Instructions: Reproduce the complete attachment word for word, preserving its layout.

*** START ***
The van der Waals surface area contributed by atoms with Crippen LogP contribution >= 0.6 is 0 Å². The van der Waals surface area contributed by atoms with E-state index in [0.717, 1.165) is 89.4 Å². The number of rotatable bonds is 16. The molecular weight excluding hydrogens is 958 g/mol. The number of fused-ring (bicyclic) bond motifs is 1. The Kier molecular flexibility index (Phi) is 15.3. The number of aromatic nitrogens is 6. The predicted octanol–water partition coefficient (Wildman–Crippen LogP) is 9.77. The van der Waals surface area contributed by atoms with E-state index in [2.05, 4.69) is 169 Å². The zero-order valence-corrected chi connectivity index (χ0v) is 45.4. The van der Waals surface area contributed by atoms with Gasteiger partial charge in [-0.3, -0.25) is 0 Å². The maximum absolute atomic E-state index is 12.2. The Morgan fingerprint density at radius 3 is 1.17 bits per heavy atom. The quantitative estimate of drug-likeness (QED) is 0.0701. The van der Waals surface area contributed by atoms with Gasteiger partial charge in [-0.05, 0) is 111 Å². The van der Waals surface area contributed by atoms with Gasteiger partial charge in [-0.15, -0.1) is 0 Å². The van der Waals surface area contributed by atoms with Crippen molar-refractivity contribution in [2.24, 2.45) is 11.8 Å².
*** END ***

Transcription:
The van der Waals surface area contributed by atoms with Crippen LogP contribution >= 0.6 is 0 Å². The van der Waals surface area contributed by atoms with E-state index in [0.717, 1.165) is 89.4 Å². The number of rotatable bonds is 16. The molecular weight excluding hydrogens is 958 g/mol. The number of fused-ring (bicyclic) bond motifs is 1. The Kier molecular flexibility index (Phi) is 15.3. The number of aromatic nitrogens is 6. The predicted octanol–water partition coefficient (Wildman–Crippen LogP) is 9.77. The van der Waals surface area contributed by atoms with E-state index in [2.05, 4.69) is 169 Å². The zero-order valence-corrected chi connectivity index (χ0v) is 45.4. The van der Waals surface area contributed by atoms with Gasteiger partial charge in [-0.3, -0.25) is 0 Å². The maximum absolute atomic E-state index is 12.2. The Morgan fingerprint density at radius 3 is 1.17 bits per heavy atom. The quantitative estimate of drug-likeness (QED) is 0.0701. The van der Waals surface area contributed by atoms with Gasteiger partial charge in [-0.05, 0) is 111 Å². The van der Waals surface area contributed by atoms with Gasteiger partial charge in [-0.15, -0.1) is 0 Å². The van der Waals surface area contributed by atoms with Crippen molar-refractivity contribution in [2.24, 2.45) is 11.8 Å².